Employee no longer eligible for faulty fire door compensation

Tribunal found the worker's pain resulted from a separate, underlying condition

Employee no longer eligible for faulty fire door compensation

In a recent decision, the Administrative Appeals Tribunal considered whether a worker was eligible to continue to receive compensation in respect of a 2015 shoulder injury. This case highlights that to continue to receive workers’ compensation, an employee’s injury must continue to result from the original incident rather than an underlying condition.

The employee worked at the Department of Human Services (now Services Australia). In October 2015, they sustained a right shoulder injury after opening a faulty fire door at work. Comcare accepted liability to pay workers’ compensation for a partial tear of the employee’s right rotator cuff. Over the next few years, they underwent numerous treatments.

In February 2020, Comcare determined that it was no longer liable for the employee’s medical treatments, incapacity benefits, and household and attendant care. The employee sought a review of Comcare’s decision in the Administrative Appeals Tribunal.

The Hearing

Comcare relied on the evidence of Professor Peter Steadman to submit that the employee suffered only a “musculoskeletal sprain” in October 2015, which did not bring about any physiological change, and should never have been considered an “injury” under the legislation. It also asserted that if the employee did sustain an “injury” from the incident, it would have healed within four to six weeks. Comcare contended that, from that point on, the employee’s pain was attributed to a separate, underlying condition.

In contrast, the employee stated that whether or not Comcare should have accepted his condition at the time was irrelevant. He also submitted that the estimated recovery timeframes outlined by Comcare were based on averages and not specific to his case.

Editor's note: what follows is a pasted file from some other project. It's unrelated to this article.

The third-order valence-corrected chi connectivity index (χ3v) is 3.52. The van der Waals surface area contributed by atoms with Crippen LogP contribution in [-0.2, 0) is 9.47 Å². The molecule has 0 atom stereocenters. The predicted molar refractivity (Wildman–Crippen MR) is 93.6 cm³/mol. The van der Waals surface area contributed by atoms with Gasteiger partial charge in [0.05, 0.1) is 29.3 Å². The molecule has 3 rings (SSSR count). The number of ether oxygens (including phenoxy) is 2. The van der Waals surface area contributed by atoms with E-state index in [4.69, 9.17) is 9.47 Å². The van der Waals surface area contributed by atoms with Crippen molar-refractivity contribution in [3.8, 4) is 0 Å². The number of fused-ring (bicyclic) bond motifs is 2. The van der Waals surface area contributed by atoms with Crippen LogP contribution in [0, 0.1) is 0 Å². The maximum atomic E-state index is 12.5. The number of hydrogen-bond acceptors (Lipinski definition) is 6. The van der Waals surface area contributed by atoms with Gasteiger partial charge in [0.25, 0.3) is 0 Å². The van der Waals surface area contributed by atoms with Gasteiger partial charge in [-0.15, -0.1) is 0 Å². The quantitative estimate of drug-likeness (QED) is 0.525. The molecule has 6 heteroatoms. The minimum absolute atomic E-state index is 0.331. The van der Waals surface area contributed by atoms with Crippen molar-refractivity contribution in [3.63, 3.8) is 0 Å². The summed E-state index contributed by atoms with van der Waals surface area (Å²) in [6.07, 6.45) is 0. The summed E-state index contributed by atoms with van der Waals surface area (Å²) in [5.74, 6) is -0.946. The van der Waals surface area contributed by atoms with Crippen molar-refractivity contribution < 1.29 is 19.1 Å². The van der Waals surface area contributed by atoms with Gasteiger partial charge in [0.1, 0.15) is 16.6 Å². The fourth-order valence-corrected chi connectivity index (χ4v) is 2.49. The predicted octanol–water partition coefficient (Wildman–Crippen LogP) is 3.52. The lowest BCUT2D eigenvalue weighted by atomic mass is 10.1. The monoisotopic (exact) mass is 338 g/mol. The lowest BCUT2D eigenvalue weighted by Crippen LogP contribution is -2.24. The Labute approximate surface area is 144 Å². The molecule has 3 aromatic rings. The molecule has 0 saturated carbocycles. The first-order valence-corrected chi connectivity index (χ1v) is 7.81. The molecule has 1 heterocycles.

Ultimately, the Tribunal preferred Comcare’s evidence to that of the employee. This was based partly on the evidence of several specialists, who opined that the June 2016 surgery revealed an underlying condition in QXQH’s right shoulder caused by a 2006 injury.

With this, the Tribunal found that the events of October 2015 caused a musculoskeletal sprain, which did not result in an “injury” under the legislation. It held that the employee’s present pain was likely attributed to complications linked to the two subsequent surgeries.

The Tribunal affirmed Comcare’s decision to reject liability.

Key Takeaways

  • To be eligible for workers’ compensation, an employee must show they sustained an “injury” or “illness” from a work-related incident
  • To continue to receive compensation, the employee must show that their injury continues to result from the original incident

Where an employee’s injury arises from a pre-existing or underlying condition, they may not be eligible to receive workers’ compensation

Recent articles & video

IT training firm Koenig Solutions launches bold talent strategy to retain staff

4 recruitment tips for building a diverse workplace

Collecting COVID-19 vaccine information: Your privacy obligations explained

Deliveroo launches mental health workshops for riders

Most Read Articles

The Great Resignation is predicted to hit Australia – what does it mean for HR leaders?

Woolworths, Coles and ALDI announce COVID-19 vaccine mandate for staff

NAB faces criminal charges for failing to pay entitlements